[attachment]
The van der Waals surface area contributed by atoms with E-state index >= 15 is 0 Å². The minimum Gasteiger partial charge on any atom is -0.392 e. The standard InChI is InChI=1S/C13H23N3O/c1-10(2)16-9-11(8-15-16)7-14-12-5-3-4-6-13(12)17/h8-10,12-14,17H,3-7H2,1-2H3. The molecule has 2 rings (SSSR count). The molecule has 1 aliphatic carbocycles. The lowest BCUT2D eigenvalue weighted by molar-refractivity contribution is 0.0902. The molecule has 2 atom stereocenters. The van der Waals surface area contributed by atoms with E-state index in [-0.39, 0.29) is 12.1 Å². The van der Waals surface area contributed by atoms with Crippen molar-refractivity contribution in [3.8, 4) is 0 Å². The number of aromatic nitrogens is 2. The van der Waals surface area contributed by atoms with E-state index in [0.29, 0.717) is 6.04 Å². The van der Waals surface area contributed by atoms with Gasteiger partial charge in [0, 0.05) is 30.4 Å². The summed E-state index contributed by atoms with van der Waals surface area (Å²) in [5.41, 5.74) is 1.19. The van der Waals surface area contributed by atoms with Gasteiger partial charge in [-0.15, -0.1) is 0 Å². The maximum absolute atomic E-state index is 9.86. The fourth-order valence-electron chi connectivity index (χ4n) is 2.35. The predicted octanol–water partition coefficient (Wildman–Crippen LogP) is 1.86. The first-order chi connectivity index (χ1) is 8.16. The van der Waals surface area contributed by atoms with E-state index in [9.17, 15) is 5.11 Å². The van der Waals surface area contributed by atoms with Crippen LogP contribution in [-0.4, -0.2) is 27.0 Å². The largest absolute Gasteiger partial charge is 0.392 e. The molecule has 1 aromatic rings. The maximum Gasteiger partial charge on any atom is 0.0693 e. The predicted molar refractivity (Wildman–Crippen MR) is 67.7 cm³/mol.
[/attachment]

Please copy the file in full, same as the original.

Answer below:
The van der Waals surface area contributed by atoms with E-state index >= 15 is 0 Å². The minimum Gasteiger partial charge on any atom is -0.392 e. The standard InChI is InChI=1S/C13H23N3O/c1-10(2)16-9-11(8-15-16)7-14-12-5-3-4-6-13(12)17/h8-10,12-14,17H,3-7H2,1-2H3. The molecule has 2 rings (SSSR count). The molecule has 1 aliphatic carbocycles. The lowest BCUT2D eigenvalue weighted by molar-refractivity contribution is 0.0902. The molecule has 2 atom stereocenters. The van der Waals surface area contributed by atoms with E-state index in [-0.39, 0.29) is 12.1 Å². The van der Waals surface area contributed by atoms with Crippen molar-refractivity contribution in [3.8, 4) is 0 Å². The number of aromatic nitrogens is 2. The van der Waals surface area contributed by atoms with E-state index in [0.29, 0.717) is 6.04 Å². The van der Waals surface area contributed by atoms with Gasteiger partial charge in [0, 0.05) is 30.4 Å². The summed E-state index contributed by atoms with van der Waals surface area (Å²) in [5.41, 5.74) is 1.19. The van der Waals surface area contributed by atoms with Gasteiger partial charge in [-0.15, -0.1) is 0 Å². The maximum absolute atomic E-state index is 9.86. The fourth-order valence-electron chi connectivity index (χ4n) is 2.35. The predicted octanol–water partition coefficient (Wildman–Crippen LogP) is 1.86. The first-order chi connectivity index (χ1) is 8.16. The van der Waals surface area contributed by atoms with E-state index in [9.17, 15) is 5.11 Å². The van der Waals surface area contributed by atoms with Crippen LogP contribution in [-0.4, -0.2) is 27.0 Å². The largest absolute Gasteiger partial charge is 0.392 e. The molecule has 1 aromatic rings. The maximum Gasteiger partial charge on any atom is 0.0693 e. The predicted molar refractivity (Wildman–Crippen MR) is 67.7 cm³/mol.